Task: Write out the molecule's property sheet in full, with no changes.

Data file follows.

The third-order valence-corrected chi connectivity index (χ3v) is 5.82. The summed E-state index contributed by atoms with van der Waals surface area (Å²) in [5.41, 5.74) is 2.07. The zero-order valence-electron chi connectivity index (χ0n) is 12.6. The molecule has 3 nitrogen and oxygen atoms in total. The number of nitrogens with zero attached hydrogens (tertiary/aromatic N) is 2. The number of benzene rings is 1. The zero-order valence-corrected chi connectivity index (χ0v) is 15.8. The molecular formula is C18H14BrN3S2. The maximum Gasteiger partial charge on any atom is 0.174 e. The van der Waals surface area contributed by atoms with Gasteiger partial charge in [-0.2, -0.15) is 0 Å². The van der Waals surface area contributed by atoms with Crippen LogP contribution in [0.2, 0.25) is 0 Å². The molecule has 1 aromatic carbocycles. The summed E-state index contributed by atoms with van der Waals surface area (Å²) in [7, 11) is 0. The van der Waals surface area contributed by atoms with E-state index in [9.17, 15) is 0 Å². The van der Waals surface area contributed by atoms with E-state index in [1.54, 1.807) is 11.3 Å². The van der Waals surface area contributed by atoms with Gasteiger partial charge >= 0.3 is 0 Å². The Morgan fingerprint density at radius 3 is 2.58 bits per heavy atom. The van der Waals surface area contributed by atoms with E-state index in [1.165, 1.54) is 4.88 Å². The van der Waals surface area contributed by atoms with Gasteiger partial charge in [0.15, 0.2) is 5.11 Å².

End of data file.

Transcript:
The third-order valence-corrected chi connectivity index (χ3v) is 5.82. The summed E-state index contributed by atoms with van der Waals surface area (Å²) in [5.41, 5.74) is 2.07. The zero-order valence-electron chi connectivity index (χ0n) is 12.6. The molecule has 3 nitrogen and oxygen atoms in total. The number of nitrogens with zero attached hydrogens (tertiary/aromatic N) is 2. The number of benzene rings is 1. The zero-order valence-corrected chi connectivity index (χ0v) is 15.8. The molecular formula is C18H14BrN3S2. The maximum Gasteiger partial charge on any atom is 0.174 e. The van der Waals surface area contributed by atoms with Gasteiger partial charge in [-0.2, -0.15) is 0 Å². The van der Waals surface area contributed by atoms with Crippen LogP contribution in [0.2, 0.25) is 0 Å². The molecule has 1 aromatic carbocycles. The summed E-state index contributed by atoms with van der Waals surface area (Å²) in [7, 11) is 0. The van der Waals surface area contributed by atoms with E-state index in [9.17, 15) is 0 Å². The van der Waals surface area contributed by atoms with E-state index in [1.54, 1.807) is 11.3 Å². The van der Waals surface area contributed by atoms with Gasteiger partial charge >= 0.3 is 0 Å². The Morgan fingerprint density at radius 3 is 2.58 bits per heavy atom. The van der Waals surface area contributed by atoms with E-state index in [1.165, 1.54) is 4.88 Å². The van der Waals surface area contributed by atoms with Gasteiger partial charge in [0.15, 0.2) is 5.11 Å².